Monday August 03 2020



Village Art & Literature

Colours of Africa

Posted on November 27 2017 at 11:13:18 0 comments


Sally Oldaker meets an artist whose work reflects his roots.

He may have made his home in the Midlands, but Satvinder Gill’s artwork recalls the joy of his childhood in rural Africa as well as reflecting his great love for its wildlife and landscapes.

Satvinder was born in Dar-es-Salaam in Tanzania. His uncles were hunters and his dad worked on the railways, meaning the family got to travel all around Africa.

They then moved to Kenya, where Satvinder enjoyed what he describes as a “Born Free lifestyle”. While exploring his surroundings, he started sketching, and it slowly evolved from a habit to a hobby.

“We moved to England in 1975 and I started looking into the possibility of doing something with my art, and finally I went to art college in Kensington.”

However, he fell out with his tutors, who he says wanted to “put a full stop” on his work. “They wanted to categorise me and tell me what I could and couldn’t do – this is a big problem in the art world. They should help you use and improve your talent, not package you into a neat little box. That is not art.”

Therefore, Satvinder is largely self-taught. His hero is the late wildlife artist and conservationist David Shepherd: “As a kid, I would spend hours looking at his artwork and figuring out how it was achieved.”

One of his proudest moments was receiving a young artists’ award from Shepherd in 1996.

He exhibited in London, Birmingham and Northern Ireland, and started to get his work recognised.

He realises that sales of his art are not going to be enough for him to give up the day job (as a fabricator for the MoD in the aviation sector) but says his love for his work is more than enough to keep him going.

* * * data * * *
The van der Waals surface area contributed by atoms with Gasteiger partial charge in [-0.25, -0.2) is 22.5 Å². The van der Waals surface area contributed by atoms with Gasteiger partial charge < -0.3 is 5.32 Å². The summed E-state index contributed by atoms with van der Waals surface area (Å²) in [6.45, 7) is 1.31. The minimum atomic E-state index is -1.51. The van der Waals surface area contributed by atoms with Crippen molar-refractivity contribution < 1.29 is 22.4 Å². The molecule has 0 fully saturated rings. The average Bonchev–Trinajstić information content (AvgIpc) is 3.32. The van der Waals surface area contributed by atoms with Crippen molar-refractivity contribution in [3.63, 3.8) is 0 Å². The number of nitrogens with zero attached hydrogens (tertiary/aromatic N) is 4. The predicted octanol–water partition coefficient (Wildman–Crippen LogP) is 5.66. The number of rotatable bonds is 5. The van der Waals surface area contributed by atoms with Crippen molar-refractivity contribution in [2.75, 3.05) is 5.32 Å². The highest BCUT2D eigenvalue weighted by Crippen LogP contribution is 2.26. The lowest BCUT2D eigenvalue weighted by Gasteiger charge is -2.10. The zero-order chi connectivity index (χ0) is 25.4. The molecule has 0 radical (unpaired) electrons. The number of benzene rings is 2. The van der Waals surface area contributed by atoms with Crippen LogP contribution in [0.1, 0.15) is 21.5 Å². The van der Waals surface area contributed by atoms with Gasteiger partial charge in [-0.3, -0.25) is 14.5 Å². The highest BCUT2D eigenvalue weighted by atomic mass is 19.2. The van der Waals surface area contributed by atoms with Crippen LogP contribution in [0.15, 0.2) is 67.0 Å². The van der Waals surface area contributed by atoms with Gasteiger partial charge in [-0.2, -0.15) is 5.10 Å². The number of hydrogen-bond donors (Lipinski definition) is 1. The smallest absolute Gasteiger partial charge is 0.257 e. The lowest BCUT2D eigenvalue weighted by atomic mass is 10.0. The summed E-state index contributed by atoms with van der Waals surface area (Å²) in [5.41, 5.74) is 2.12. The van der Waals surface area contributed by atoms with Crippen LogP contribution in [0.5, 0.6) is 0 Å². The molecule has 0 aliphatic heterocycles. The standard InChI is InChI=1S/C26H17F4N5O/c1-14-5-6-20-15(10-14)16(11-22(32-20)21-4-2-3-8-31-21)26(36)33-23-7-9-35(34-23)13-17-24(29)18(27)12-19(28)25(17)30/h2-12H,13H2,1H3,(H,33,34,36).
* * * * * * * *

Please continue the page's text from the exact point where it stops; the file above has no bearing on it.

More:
Satvinder has lived in Tardebigge for a couple of years now, moving from Webheath to be closer to his mum.

He originally came to the Midlands from London because his brother had a house in Walkwood, and then met his wife, Caroline – they’ve now been together for 30 years.

“I couldn’t go back to London now. This is home, and it’s much more peaceful. Most of my family live up here now.”

However, he goes back to visit his uncles in Africa every couple of years. “I go off in a Land Cruiser, do some sketches and take photos, as well as having a holiday. Then I come home and start putting my paintings together.”

He works largely from photos: “Lots of artists claim they painted their wildlife pictures on the spot, but that’s just not possible – there’s no way an elephant is going to stand there for four hours while you paint it! It has to be done with photos as well as preliminary sketches.

“Some more famous artists do get sponsorship so that they can go on longer trips to see wildlife, whereas people like me just go when we can.

“I do it because I love it, and it’s a way of celebrating Africa and also putting something back – I pay for two rangers who look after elephants in Kenya.

“It’s terrible what’s happening to the wildlife there now. I’d love my grandkids to be able to see a bull elephant one day, but it’s unlikely that will happen.”

Satvinder is not afraid to get close to his subjects – for instance, he came within 20 to 30 feet of the gorilla in the picture opposite – but usually has to use a long-range camera lens.

He says he can spend up to 40 hours on one painting, depending on his mood. “I tend to half-finish a piece and then leave it for a while, to come back at it with fresh eyes later.”

He used to use watercolours but now sticks mainly to pastels and oils, as they can be manipulated more than watercolour.

“Pastels are one of the nicest things to depict Africa with, because they give that dusty African look even without really intending to! Dust falls on the page and sits there; you just have to seal it.

“With oils you have to layer them more. The results are beautiful but you need longer drying times in between layers.

“I really enjoy building up a picture – when it starts to come together you can see that it will all be worth it when it’s finished.”

Satvinder used to have a gallery at Tardebigge Court, but now does most sales via his website; his work is particularly popular in China, Japan and Saudi Arabia.

You can view and buy it at – the name means “Colours of Africa”.

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